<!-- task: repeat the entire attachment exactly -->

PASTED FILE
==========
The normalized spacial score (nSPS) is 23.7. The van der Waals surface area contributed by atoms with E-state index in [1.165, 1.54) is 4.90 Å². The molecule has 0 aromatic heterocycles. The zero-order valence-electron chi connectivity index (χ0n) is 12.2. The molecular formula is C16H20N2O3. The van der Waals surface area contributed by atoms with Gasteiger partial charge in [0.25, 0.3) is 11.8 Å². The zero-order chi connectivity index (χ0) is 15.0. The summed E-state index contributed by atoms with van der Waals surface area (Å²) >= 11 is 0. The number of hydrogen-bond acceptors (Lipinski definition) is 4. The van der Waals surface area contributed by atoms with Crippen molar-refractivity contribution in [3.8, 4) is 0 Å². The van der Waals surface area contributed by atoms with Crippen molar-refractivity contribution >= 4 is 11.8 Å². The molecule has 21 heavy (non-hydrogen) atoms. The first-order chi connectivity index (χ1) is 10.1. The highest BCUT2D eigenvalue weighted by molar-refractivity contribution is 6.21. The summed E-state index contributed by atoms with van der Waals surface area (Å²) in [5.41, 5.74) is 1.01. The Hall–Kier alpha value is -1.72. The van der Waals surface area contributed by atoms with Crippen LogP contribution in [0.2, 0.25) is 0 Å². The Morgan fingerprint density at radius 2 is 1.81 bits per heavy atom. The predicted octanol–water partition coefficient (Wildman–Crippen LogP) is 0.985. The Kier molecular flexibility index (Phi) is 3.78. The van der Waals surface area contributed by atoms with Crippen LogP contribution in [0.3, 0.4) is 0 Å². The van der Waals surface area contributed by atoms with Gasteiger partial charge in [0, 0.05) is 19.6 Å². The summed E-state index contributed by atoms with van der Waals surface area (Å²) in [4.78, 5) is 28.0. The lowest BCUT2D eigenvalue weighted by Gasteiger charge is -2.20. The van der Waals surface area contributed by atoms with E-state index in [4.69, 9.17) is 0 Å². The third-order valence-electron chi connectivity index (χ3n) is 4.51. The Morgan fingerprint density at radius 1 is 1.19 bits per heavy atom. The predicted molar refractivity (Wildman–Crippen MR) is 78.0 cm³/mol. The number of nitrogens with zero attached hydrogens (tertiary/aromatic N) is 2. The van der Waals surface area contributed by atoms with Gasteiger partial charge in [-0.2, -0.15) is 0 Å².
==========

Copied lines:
The normalized spacial score (nSPS) is 23.7. The van der Waals surface area contributed by atoms with E-state index in [1.165, 1.54) is 4.90 Å². The molecule has 0 aromatic heterocycles. The zero-order valence-electron chi connectivity index (χ0n) is 12.2. The molecular formula is C16H20N2O3. The van der Waals surface area contributed by atoms with Gasteiger partial charge in [0.25, 0.3) is 11.8 Å². The zero-order chi connectivity index (χ0) is 15.0. The summed E-state index contributed by atoms with van der Waals surface area (Å²) >= 11 is 0. The number of hydrogen-bond acceptors (Lipinski definition) is 4. The van der Waals surface area contributed by atoms with Crippen molar-refractivity contribution in [3.8, 4) is 0 Å². The van der Waals surface area contributed by atoms with Crippen molar-refractivity contribution >= 4 is 11.8 Å². The molecule has 21 heavy (non-hydrogen) atoms. The first-order chi connectivity index (χ1) is 10.1. The highest BCUT2D eigenvalue weighted by molar-refractivity contribution is 6.21. The summed E-state index contributed by atoms with van der Waals surface area (Å²) in [5.41, 5.74) is 1.01. The Hall–Kier alpha value is -1.72. The van der Waals surface area contributed by atoms with Crippen LogP contribution in [0.2, 0.25) is 0 Å². The Morgan fingerprint density at radius 2 is 1.81 bits per heavy atom. The predicted octanol–water partition coefficient (Wildman–Crippen LogP) is 0.985. The Kier molecular flexibility index (Phi) is 3.78. The van der Waals surface area contributed by atoms with Crippen LogP contribution in [0.3, 0.4) is 0 Å². The van der Waals surface area contributed by atoms with Gasteiger partial charge in [0, 0.05) is 19.6 Å². The summed E-state index contributed by atoms with van der Waals surface area (Å²) in [4.78, 5) is 28.0. The lowest BCUT2D eigenvalue weighted by Gasteiger charge is -2.20. The van der Waals surface area contributed by atoms with E-state index in [4.69, 9.17) is 0 Å². The third-order valence-electron chi connectivity index (χ3n) is 4.51. The Morgan fingerprint density at radius 1 is 1.19 bits per heavy atom. The predicted molar refractivity (Wildman–Crippen MR) is 78.0 cm³/mol. The number of nitrogens with zero attached hydrogens (tertiary/aromatic N) is 2. The van der Waals surface area contributed by atoms with Gasteiger partial charge in [-0.2, -0.15) is 0 Å².